When using the logbook method, your claim for motor vehicle expenses is based on the business use percentage of the expenses for the vehicle and covers running costs (fuel, repairs, rego, insurance etc.), depreciation, loan interest, lease payments (where applicable).
In order to use this method, you MUST have completed a logbook for 12 consecutive weeks, this will determine the business use percentage of your vehicle. You need written evidence (such as receipts) for all expenses for the vehicle.
Your logbook must show:
- When the logbook period starts and ends, and the odometer readings at these times
- The total number of kilometres the car travelled during the logbook period
- The number of kilometres travelled for work/business purposes during the logbook period based on the journeys recorded for the period
- The business use percentage for the period.
Entries in the logbook for each trip must be made at the end of the journey (or as soon as possible afterwards) and show the:
- Date the journey began and ended (must include every trip, both business & personal).
- Odometer readings at the start and end of the journey
- Kilometres travelled on the journey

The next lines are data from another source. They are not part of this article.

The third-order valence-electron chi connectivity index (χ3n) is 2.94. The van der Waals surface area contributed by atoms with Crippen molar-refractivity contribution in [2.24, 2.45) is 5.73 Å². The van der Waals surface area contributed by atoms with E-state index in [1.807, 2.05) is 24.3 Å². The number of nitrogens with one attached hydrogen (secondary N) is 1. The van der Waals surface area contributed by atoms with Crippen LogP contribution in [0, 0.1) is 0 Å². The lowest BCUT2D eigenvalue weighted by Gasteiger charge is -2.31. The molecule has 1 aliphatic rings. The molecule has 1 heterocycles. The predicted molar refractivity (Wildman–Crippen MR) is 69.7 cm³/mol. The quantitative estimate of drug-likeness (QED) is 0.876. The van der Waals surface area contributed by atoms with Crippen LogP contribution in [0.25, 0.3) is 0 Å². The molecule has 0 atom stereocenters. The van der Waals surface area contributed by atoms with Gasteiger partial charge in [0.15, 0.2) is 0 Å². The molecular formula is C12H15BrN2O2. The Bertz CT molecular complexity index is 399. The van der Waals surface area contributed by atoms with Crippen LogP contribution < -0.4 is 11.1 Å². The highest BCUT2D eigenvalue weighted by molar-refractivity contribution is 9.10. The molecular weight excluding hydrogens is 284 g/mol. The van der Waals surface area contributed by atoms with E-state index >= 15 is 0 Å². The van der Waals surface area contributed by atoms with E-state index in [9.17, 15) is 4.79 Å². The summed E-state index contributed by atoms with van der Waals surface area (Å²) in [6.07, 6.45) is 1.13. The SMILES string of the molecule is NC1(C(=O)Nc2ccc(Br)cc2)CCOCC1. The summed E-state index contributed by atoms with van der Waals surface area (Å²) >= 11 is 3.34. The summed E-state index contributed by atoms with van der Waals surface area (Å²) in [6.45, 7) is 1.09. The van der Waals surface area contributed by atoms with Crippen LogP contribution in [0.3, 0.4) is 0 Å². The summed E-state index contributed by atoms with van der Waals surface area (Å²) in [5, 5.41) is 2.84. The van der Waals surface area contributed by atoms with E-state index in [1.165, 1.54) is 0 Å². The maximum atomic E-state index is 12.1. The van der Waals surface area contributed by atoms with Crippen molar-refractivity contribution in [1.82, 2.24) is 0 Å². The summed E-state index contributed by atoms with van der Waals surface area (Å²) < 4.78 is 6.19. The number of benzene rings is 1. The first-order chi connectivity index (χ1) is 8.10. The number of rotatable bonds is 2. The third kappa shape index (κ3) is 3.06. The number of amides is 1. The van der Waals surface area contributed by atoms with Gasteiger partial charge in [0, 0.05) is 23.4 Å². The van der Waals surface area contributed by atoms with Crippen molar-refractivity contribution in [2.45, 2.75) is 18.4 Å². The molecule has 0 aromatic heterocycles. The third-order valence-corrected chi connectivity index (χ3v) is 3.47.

- Reason for the journey.
Your records must also show the make, model, engine capacity and registration number of the car.
How To Calculate Your Business Use Percentage
Once you have completed your 12 week logbook, you will be able to calculate the business use percentage for your vehicle.
To do this, divide your business use kilometres by your total kilometres, then multiply by 100.
As an example, if you have travelled 2,000 kilometres in total for the 12 week period, and 1,500 of these were for business related purposes, you would do the following calculation:
1,500 ÷ 2,000 × 100 = 75%
In this example, the business use percentage of your vehicle would be 75%. This means that you could claim 75% of your vehicle expenses for the financial year.
As long as the business use of your vehicle remains fairly consistent, your logbook is valid for five years.
NOTE THAT IN MOST CASES, TRAVEL FROM HOME TO WORK IS PRIVATE & NOT DEDUCTIBLE